lixit water bottle.
A water bottle may not supply water fast enough, however, for high quanity requirements.
Also, since water bottles and
crocks hold less water you'll probably want to keep an alternative source around just in case.
Next, you'll want to make sure your dog has shade, preferably with a blowing breeze. If this area
is limited in size you'll want to be sure it has shade throughout the day as the location of the sun changes
course. A porch on the west side of the house might be pleasantly shaded and cool in the morning
but become unbearably hot and sunny by mid-afternoon. Remember, the sun does move throughout the day.
Additional Beat the Heat Ideas
Once your dog has the essentials, water and shade, you might wish to explore some other ideas
to help keep them cool. One thing that some of my fellow dog lovers swear by is a kiddie swimming
pool with about an inch of water. My dogs always enjoyed this, but once again, the water can
heat up quickly, so you'll need to keep it in the shade and refreshed often. My pyrenees puppy
loved playing in water so much that I had trouble keeping her from jumping in the horse's water trough's
and I had to switch to an alternative water source for my horses, one she couldn't reach. After all,
they need clean fresh water too.
There are also some interesting products available today to help cool your pet down during the
hot summer months. The
and similar products have grown particularly popular over the last few years.
It's designed to provide your pet with a cool area to lay on, as well as, provide cushioning
comfort for skin, body and joints. Once filled with water, it's easy to wipe clean
and close to maintenance free. We liked ours fine, however, it can be heavy when water
filled, so we found it best to keep it in one spot.
We've also had a lot of success with the
kuranda above ground dog bed, our dogs love them and our little
pygmy goat does too. We have three. They work well during all seasons, in the summer they help get your pet
up and into the breeze, and, in the winter they help by getting them off the cold damp ground. We
also like the comfort factor that their taut hammock style construction seems to offer too.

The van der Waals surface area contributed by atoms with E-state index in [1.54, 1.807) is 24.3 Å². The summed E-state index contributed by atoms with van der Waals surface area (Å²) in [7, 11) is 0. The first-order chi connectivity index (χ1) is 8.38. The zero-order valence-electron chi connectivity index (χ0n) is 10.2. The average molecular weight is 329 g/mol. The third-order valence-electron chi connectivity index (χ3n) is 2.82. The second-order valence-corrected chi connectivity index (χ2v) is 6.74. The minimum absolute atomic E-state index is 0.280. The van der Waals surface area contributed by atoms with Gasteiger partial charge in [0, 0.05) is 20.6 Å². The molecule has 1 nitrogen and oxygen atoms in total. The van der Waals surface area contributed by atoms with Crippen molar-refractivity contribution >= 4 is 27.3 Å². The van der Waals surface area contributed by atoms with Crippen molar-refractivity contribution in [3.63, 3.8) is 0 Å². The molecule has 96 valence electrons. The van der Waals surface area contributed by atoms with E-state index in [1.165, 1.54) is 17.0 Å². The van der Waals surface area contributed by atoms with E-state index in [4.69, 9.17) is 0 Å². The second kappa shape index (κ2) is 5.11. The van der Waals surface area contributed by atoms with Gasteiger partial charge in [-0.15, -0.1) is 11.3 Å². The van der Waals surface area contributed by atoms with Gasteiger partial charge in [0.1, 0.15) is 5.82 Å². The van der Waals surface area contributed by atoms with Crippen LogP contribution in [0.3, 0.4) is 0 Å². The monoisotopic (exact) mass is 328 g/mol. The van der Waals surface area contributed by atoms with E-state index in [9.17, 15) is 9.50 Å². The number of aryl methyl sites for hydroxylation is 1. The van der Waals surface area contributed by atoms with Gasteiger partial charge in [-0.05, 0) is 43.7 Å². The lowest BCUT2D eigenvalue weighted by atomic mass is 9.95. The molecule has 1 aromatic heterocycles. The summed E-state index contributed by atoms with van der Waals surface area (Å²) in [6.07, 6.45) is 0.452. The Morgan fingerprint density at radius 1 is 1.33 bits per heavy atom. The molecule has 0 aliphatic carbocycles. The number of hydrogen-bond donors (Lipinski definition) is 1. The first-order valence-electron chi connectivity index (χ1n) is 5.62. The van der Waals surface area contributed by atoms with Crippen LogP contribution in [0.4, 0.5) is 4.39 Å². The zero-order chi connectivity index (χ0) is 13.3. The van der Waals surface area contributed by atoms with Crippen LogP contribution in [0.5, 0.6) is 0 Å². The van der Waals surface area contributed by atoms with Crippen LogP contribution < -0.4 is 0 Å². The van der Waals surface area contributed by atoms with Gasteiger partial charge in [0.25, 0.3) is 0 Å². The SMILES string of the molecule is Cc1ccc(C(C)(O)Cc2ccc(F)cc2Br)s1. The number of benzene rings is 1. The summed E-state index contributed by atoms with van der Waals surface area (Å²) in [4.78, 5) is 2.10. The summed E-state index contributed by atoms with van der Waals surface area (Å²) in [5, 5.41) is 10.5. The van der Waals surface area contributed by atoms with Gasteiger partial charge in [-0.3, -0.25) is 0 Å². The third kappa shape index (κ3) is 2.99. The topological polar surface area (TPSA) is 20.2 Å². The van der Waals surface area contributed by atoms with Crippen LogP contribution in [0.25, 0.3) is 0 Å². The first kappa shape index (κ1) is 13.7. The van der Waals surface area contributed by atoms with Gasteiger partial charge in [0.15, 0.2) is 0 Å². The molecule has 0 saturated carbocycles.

Micro-bead wearable products have also become popular, we think these are a great idea when
your with your pets and you can keep an eye on them. Under these circumstances, not only our pets
but we do too. Current choices include
body wraps filled with
micro beads, once soaked in cool water for about twenty minutes, these products provide a kind of
cooling effect as the water evaporates from the beads. A bandana soaked in ice water, then wrung out
also helps a little, but for a much shorter period of time. For safety reasons, we do feel
strongly that your pets should not wear micro bead products or any other hanging objects, when left unattended,
as they can catch and hang up on fencing and other items.
Fans are often utilized and there are some nifty battery operated
crate fans for time limited situations.
However, for everyday long term use we've always been concerned regarding safety issues with most fans, since
they involve electric cords and are usually designed for outside rather than inside useage.
We've also tried misters but found that they made the ground below very wet and that our pets didn't like
sitting under them. But they may be worth a try and work for others under different circumstances.
Clearly, the summer heat and your pet's safety is something to taken very seriously. What will
work best for both you and your pet will vary from situation to situation and dog to dog, depending
on your dog's age, their health, their body size and hair, available shade, your ability to keep
their water fresh and clean, actual temperatures, humidity levels and more. It's always advisable
to visit thoroughly with your veterinarian regarding this and other issues, before making any decisions on lifestyle, products,
grooming or general pet care, regarding their advice on what will be best for your pet's specific needs.